Biomedical scientist promoted to lieutenant colonel

Author: Iqbal Pittalwala
November 22, 2022

On Nov. 7, Scott Pegan, a professor of biomedical sciences in the School of Medicine, was promoted from reserves major to lieutenant colonel by the United States Army in a ceremony at the U.S. Military Academy, West Point, New York.

David Lo Scott Pegan Byron Ford
David Lo (left), senior associate dean for research and distinguished professor of biomedical sciences in the UCR School of Medicine and Byron Ford (right), M. Wharton Young Chair and assistant dean at Howard University College of Medicine and an adjunct professor of biomedical sciences in the UCR School of Medicine, are seen here with Lt. Col. Scott Pegan. (U.S. Military Academy)

As part of the ceremony, Pegan presented a talk titled “Helping the Department of Defense Sleep Better at Night: Countering Viral and Nerve Agent Threats,” which focused on work he and his colleagues are doing to safeguard against Crimean Congo Hemorrhagic Fever, or CCHF, as well as humanmade nerve agents.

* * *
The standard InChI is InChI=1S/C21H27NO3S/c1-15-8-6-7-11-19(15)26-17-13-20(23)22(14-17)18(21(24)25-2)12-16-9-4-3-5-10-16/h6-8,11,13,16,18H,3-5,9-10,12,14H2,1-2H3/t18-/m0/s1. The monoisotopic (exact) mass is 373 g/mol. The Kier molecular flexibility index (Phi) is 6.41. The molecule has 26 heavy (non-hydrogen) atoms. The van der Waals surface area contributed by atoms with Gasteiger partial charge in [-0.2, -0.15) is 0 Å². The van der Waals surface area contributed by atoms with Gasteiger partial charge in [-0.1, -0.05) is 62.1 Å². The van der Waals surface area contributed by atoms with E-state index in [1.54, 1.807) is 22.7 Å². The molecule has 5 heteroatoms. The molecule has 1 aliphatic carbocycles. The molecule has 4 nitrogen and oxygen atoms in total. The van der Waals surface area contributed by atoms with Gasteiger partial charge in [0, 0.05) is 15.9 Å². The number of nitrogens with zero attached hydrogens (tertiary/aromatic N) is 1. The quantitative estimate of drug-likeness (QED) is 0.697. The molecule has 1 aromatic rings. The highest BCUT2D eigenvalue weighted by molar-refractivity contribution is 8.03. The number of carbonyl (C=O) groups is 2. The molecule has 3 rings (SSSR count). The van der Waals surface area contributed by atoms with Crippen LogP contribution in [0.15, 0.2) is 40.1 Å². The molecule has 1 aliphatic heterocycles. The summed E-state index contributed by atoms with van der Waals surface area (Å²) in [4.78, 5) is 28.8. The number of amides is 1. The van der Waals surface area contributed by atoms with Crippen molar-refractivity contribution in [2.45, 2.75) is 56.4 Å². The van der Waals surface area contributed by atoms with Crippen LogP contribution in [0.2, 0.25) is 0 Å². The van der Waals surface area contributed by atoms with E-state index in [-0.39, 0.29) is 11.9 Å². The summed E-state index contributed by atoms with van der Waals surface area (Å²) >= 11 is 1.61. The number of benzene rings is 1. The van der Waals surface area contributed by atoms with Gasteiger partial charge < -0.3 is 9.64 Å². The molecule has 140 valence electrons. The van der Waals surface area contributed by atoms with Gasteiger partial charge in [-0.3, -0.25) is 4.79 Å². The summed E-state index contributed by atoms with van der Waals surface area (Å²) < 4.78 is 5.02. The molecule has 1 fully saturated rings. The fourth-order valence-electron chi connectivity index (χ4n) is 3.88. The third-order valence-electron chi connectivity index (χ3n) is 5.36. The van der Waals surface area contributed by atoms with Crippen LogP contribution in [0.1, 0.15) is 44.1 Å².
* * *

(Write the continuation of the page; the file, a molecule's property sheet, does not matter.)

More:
CCHF is considered a priority emerging disease by the World Health Organization. CCHF virus (CCHFV) has been classified as a biosafety level 4 pathogen and is a Category A bioterrorism and/or biological warfare agent. There is no vaccine to help prevent infection and therapeutics are lacking. Already endemic in Africa, the Balkans, the Middle East, and some Asian countries, CCHFV has recently spread to Western Europe through infected ticks carried by birds.
 
In his talk, Pegan highlighted the molecular insights from his research program conducted with federal and industry partners and how these insights have addressed the CCHFV-related health concerns of the Department of Defense. Beyond discussing the advancements by him and his team of partners in creating new vaccine and therapeutic options for CCHF, he also discussed other threats to the U.S. military. This included both naturally occurring threats, such as the COVID-19-spreading SARS-CoV-2 virus, as well as humanmade threats, such as nerve agents.
 
“The recent use of organophosphate nerve agents in Syria, Malaysia, Germany, Russia, and the United Kingdom has reinforced the threat of their intentional release,” he said.
 
At the ceremony, Pegan was also presented with a coin from the U.S. Military Academy’s Department of Chemistry and Life Sciences in recognition of his contributions toward the development of their bioengineering curriculum.

Pegan is a U.S. Army Operation Iraqi Freedom combat veteran.